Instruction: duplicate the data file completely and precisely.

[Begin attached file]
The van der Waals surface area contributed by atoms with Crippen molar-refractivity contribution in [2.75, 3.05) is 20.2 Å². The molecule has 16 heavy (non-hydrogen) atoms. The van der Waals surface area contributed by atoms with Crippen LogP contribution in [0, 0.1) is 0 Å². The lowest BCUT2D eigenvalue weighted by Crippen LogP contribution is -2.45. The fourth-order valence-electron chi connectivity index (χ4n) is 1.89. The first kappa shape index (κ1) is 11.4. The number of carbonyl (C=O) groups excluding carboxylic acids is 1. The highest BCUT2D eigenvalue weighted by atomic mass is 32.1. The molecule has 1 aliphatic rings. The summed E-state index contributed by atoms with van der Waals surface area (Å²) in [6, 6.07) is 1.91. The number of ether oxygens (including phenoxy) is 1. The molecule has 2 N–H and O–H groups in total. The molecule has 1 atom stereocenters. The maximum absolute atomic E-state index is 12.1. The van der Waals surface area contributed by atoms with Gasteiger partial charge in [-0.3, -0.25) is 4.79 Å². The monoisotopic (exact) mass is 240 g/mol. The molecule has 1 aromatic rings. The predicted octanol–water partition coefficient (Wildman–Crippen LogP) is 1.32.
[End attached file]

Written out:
The van der Waals surface area contributed by atoms with Crippen molar-refractivity contribution in [2.75, 3.05) is 20.2 Å². The molecule has 16 heavy (non-hydrogen) atoms. The van der Waals surface area contributed by atoms with Crippen LogP contribution in [0, 0.1) is 0 Å². The lowest BCUT2D eigenvalue weighted by Crippen LogP contribution is -2.45. The fourth-order valence-electron chi connectivity index (χ4n) is 1.89. The first kappa shape index (κ1) is 11.4. The number of carbonyl (C=O) groups excluding carboxylic acids is 1. The highest BCUT2D eigenvalue weighted by atomic mass is 32.1. The molecule has 1 aliphatic rings. The summed E-state index contributed by atoms with van der Waals surface area (Å²) in [6, 6.07) is 1.91. The number of ether oxygens (including phenoxy) is 1. The molecule has 2 N–H and O–H groups in total. The molecule has 1 atom stereocenters. The maximum absolute atomic E-state index is 12.1. The van der Waals surface area contributed by atoms with Gasteiger partial charge in [-0.3, -0.25) is 4.79 Å². The monoisotopic (exact) mass is 240 g/mol. The molecule has 1 aromatic rings. The predicted octanol–water partition coefficient (Wildman–Crippen LogP) is 1.32.